Eb Alto clarinet transpose up major 6th
Eb soprano transpose up major 6th
Vibrato and its use
Vibrato is not used in traditional classical clarinet playing.
Methods
Beginner
Rubank Elementary Method
Intermediate
Celebrated Method for the Clarinet by Klose
Advanced
Celebrated Method for the Clarinet by Klose
Solos
Beginner
Disney Solos - Bb Clarinet
Intermediate
C. Rose: 32 Etudes For Clarinet
Advanced
Wolfgang Amadeus Mozart: Concerto For Clarinet, K. 622
Ensemble
Beginner
Mozart Ave Verum, from String Quintet, op 13/5
Intermediate
Bach Jesu, Joy of Man's Desiring
Advanced
Bach Air on the G String
Handouts
A New Register
Orchestration Handout (Two pages)
Clarinet Equipment Information
Tone Handout
Embouchure (Two pages)
Clarinet Fingering Chart
Clarinet Checklist
Common Clarinet Accessories
Altissimo Handout
Clarinet Tone Production Quiz
Clarinet Playing Final

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Clarinet Final

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Saxamaphone Information:
Saxophone Family
Members
Alto Sax Eb up major 6th
Tennor Sax Bb up whole step
Bari Sax Eb up a major 6th
contrabass sax C no transposition
soprano sax Bb up whole step
c melody sax C up a major 6th
o Invented by Adolf Sax
Boehm System
Is in its original sense a system of keywork for the flute, created by
inventor and flautist Theobald Boehm in the 1830s and 1840s. A key system
inspired by Boehm's for the clarinet family also is known as "Boehm system"
although it was not developed by Boehm himself.
The basic premise behind the Boehm system is that the tone holes, the
openings where the various notes are emitted from a musical instrument, should
be located at the proper points on the body of the instrument, rather than where
they can conveniently be covered by the player's fingers. From the advent of
simple wind instruments, these openings could be so inconvenient that some
needed to be covered by portions of the hands other than the fingers. And, on
instruments not yet adapted to the Boehm system, elaborate work-arounds, such
as the lengthy tone holes in the upper, or wing, joint of the bassoon, have to be
provided.
While such workarounds can enable an in tune instrument in the case of
smaller instruments, large instruments (such as bass clarinets, contrabassoons and
saxophones) cannot be so accommodated. Either the tone holes are too large to be
covered by the fingers or the operation of the keywork becomes so cumbersome
than the instrument is awkward to operate. Generally, the larger the instrument the
greater the need for compromise on intonation.
Theobald Boehm felt that a musical instrument would best benefit from a
rational approach that would first consider the regularity of the fundamental scale
of the instrument, and only once that had been determined were the measures
taken to close those holes. He chose the traverse flute as the instrument to test his
theory.
In the case of the Boehm flute, Boehm adapted a system of axle mounted
keys with a series of "open rings" (called brille in German, as they resembled the
type of eyeglass frames common during the nineteenth century) that were fit
around other tone holes, such that the closure of one tone hole by a finger would
also close a key placed over a second hole.
Through careful experimentation over a number of years, Boehm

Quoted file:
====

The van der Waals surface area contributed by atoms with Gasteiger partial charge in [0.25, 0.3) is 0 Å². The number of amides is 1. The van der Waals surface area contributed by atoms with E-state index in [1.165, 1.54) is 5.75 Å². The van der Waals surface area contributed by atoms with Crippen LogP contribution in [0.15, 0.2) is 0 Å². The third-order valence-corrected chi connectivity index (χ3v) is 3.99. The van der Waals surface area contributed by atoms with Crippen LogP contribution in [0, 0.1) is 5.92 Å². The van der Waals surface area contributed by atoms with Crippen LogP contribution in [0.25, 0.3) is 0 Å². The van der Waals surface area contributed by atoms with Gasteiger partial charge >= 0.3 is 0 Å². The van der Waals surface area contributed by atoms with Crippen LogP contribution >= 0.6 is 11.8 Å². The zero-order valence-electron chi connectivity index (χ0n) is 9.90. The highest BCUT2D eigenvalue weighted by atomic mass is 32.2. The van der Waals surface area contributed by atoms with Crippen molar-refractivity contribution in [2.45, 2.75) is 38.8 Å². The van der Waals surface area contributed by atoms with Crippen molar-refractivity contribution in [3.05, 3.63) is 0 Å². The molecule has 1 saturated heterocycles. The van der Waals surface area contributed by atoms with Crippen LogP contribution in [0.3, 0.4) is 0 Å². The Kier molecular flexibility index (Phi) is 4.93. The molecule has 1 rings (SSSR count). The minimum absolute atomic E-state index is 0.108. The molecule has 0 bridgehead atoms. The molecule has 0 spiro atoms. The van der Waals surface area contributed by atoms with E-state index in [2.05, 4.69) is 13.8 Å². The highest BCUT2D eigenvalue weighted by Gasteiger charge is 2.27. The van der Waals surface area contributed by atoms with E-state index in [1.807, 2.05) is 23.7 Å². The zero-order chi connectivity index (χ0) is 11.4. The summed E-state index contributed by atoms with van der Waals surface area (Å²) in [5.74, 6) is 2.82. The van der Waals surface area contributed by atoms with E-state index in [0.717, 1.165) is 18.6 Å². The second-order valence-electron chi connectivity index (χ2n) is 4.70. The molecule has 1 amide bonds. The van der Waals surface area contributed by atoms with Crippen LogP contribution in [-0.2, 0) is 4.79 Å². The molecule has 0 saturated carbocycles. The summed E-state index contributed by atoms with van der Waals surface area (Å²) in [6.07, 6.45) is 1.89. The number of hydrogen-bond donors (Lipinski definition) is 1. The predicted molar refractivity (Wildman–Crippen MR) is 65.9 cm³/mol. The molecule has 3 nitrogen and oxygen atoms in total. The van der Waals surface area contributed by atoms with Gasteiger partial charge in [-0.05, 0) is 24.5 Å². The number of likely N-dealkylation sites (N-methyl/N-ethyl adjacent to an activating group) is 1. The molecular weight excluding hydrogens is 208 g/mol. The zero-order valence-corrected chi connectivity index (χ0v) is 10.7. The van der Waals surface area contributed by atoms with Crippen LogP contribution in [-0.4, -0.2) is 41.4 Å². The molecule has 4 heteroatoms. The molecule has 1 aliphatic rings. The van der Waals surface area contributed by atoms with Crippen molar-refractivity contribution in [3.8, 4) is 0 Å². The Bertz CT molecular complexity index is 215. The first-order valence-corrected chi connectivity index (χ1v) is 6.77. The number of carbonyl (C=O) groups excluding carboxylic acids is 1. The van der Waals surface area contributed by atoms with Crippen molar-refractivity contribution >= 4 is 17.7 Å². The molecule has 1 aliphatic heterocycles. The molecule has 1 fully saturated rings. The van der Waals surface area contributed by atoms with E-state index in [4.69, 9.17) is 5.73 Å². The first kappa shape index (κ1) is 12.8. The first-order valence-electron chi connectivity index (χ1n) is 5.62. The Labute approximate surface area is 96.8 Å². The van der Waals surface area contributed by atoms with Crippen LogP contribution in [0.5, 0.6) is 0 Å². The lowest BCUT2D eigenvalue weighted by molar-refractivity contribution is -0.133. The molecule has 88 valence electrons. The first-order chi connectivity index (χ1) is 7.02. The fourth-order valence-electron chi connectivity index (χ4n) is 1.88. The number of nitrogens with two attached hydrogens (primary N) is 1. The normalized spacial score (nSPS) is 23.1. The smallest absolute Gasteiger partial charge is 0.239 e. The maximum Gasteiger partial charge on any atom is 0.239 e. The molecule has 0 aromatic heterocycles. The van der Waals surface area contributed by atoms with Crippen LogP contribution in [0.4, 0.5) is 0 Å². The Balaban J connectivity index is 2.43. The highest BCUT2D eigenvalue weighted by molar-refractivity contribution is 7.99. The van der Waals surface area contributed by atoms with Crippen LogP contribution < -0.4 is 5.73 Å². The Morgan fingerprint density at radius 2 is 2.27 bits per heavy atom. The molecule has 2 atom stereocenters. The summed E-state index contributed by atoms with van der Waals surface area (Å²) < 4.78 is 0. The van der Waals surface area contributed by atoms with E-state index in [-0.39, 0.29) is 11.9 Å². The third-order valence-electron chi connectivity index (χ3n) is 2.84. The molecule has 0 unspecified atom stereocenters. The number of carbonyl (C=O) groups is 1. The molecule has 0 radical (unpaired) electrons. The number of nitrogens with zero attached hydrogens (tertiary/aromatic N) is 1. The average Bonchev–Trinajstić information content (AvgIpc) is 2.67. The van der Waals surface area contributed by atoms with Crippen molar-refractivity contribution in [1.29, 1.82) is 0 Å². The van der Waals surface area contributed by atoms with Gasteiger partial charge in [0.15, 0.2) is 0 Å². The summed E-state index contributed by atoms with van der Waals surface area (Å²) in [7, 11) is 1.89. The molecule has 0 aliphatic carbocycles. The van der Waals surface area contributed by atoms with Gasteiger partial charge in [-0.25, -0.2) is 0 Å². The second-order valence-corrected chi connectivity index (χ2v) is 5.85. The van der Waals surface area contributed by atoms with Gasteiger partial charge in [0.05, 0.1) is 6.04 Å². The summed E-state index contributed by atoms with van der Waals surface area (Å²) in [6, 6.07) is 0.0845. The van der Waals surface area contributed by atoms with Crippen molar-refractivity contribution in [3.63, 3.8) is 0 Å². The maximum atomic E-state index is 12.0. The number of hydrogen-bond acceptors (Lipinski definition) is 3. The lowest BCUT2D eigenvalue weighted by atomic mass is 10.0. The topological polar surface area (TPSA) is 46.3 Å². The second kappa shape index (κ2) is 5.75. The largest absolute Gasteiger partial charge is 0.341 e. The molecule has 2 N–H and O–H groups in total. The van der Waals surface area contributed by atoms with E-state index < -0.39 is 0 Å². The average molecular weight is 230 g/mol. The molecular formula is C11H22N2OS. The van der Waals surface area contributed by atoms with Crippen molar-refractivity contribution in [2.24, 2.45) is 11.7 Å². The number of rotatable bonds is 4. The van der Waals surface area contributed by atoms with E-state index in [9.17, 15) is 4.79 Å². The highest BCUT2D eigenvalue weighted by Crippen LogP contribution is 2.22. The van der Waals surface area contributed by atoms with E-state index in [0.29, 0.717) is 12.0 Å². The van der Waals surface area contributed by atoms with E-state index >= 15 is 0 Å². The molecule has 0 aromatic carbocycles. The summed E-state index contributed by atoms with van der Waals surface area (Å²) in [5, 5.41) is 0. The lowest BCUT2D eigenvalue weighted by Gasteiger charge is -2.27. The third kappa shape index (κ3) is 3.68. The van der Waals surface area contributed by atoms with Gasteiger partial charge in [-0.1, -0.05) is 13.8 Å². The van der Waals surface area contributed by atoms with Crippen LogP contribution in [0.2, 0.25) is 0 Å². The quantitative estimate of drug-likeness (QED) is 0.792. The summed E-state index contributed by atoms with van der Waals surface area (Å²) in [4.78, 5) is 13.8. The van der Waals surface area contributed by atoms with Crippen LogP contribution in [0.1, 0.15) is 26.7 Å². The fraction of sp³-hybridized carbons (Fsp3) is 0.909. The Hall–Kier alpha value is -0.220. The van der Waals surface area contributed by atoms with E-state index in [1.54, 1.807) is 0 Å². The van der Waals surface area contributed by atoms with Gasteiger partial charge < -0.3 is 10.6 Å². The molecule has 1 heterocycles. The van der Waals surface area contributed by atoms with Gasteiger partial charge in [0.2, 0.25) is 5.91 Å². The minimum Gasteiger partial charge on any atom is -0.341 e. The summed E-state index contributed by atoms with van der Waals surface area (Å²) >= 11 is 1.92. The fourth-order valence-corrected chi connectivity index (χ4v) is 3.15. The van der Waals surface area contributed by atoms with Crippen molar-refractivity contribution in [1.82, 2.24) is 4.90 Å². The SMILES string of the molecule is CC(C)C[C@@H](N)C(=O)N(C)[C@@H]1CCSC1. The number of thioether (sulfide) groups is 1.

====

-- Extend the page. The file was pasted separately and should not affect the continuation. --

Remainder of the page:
perfected his take on the flute, with the instrument gradually displacing virtually
all other flutes during the second half of the nineteenth century. While non-Boehm
flutes are still made in limited numbers, they are primarily restricted to non-

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ensemble situations such as folk music, where tuning and regularity of tone are
not considered as critical.
Boehm did work on a system for the bassoon, and Boehm-inspired oboes
have been made, but non-Boehm systems remain predominant for these
instruments. 3

Figure 1. eattle musician Jay C. Easton with 10 members of the saxophone family (from largest to
smallest: contrabass, bass, baritone, tenor, C tenor, alto, F mezzo-soprano, soprano, C soprano,
sopranino)4

3
4

http://en.wikipedia.org/wiki/Boehm_System
http://en.wikipedia.org/wiki/Saxophone

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Care and maintenance


After playing you should always swab out the saxophone. Swabbing the
saxophone will help preserve the pads.
All saxophone players should have a reed case which will hold 4 reeds
Key savers are acceptable, but should be stored outside the flute
Keeping moist key saver in the flute doesnt help
Sticky pads can be cleaned with pad paper
Sticky pads can be cleaned with a dollar bill
Sticky pads can be cleaned with alcohol, but is only recommended in
emergencies, and never prolonged usage. Prolonged usage can cause the pads
to dry out.
Sticky pads can be cleaned with cigarette paper, but make sure you get the
kind without the gummed edges. Gummed edges can cause the pads to stick
more.
Never make adjustments to the mechanism, professionals should be used for
such adjustments.
A non-treated cotton or silk mens handkerchief can be used in place of the
store bought swabs
Assembly
1. Open your case right side up. Put the thin end of the reed inside your mouth
to moisten it. Grease the cork on the neck if necessary
2. Put the neck strap around your neck. Hook the body of the instrument to neck
strap. Remove the end plug.
3. Put the mouthpiece on the necks so that half of the cork is exposed. The flat
side of the mouthpiece should be on the bottom side.
4. Put on the ligature, and slide the reed behind it. Center your red on the flat
part of the mouthpiece with only a hairline of mouthpiece visible above the
reed. Tighten the screws on ligature only until snug. Over tightening can